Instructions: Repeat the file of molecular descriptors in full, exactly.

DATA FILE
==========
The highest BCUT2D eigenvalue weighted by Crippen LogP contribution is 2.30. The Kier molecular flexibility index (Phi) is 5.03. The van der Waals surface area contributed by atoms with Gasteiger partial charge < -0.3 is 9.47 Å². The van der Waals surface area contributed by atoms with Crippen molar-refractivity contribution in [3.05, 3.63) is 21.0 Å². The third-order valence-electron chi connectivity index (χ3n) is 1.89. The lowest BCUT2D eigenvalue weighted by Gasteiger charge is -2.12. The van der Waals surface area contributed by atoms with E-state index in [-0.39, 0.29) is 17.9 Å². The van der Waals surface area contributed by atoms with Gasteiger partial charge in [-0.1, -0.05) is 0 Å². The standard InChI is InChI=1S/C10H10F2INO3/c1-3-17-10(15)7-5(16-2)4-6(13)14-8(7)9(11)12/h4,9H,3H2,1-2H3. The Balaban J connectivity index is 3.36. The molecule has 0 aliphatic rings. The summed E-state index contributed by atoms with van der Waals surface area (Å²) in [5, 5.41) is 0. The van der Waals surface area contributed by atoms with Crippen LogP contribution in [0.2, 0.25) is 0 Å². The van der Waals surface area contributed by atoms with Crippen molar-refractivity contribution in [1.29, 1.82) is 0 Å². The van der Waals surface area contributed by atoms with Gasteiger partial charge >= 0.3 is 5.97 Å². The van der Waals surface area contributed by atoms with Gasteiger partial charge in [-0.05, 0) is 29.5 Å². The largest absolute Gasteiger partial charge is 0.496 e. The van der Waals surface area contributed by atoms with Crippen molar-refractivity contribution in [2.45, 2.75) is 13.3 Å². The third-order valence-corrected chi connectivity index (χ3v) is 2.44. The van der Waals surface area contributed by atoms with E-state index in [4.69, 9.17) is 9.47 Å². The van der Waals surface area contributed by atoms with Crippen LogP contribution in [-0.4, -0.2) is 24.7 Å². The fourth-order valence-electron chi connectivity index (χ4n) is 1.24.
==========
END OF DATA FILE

The highest BCUT2D eigenvalue weighted by Crippen LogP contribution is 2.30. The Kier molecular flexibility index (Phi) is 5.03. The van der Waals surface area contributed by atoms with Gasteiger partial charge < -0.3 is 9.47 Å². The van der Waals surface area contributed by atoms with Crippen molar-refractivity contribution in [3.05, 3.63) is 21.0 Å². The third-order valence-electron chi connectivity index (χ3n) is 1.89. The lowest BCUT2D eigenvalue weighted by Gasteiger charge is -2.12. The van der Waals surface area contributed by atoms with E-state index in [-0.39, 0.29) is 17.9 Å². The van der Waals surface area contributed by atoms with Gasteiger partial charge in [-0.1, -0.05) is 0 Å². The standard InChI is InChI=1S/C10H10F2INO3/c1-3-17-10(15)7-5(16-2)4-6(13)14-8(7)9(11)12/h4,9H,3H2,1-2H3. The Balaban J connectivity index is 3.36. The molecule has 0 aliphatic rings. The summed E-state index contributed by atoms with van der Waals surface area (Å²) in [5, 5.41) is 0. The van der Waals surface area contributed by atoms with Crippen LogP contribution in [0.2, 0.25) is 0 Å². The van der Waals surface area contributed by atoms with Crippen molar-refractivity contribution in [1.29, 1.82) is 0 Å². The van der Waals surface area contributed by atoms with Gasteiger partial charge >= 0.3 is 5.97 Å². The van der Waals surface area contributed by atoms with Gasteiger partial charge in [-0.05, 0) is 29.5 Å². The largest absolute Gasteiger partial charge is 0.496 e. The van der Waals surface area contributed by atoms with Crippen molar-refractivity contribution in [2.45, 2.75) is 13.3 Å². The third-order valence-corrected chi connectivity index (χ3v) is 2.44. The van der Waals surface area contributed by atoms with E-state index in [4.69, 9.17) is 9.47 Å². The van der Waals surface area contributed by atoms with Crippen LogP contribution in [-0.4, -0.2) is 24.7 Å². The fourth-order valence-electron chi connectivity index (χ4n) is 1.24.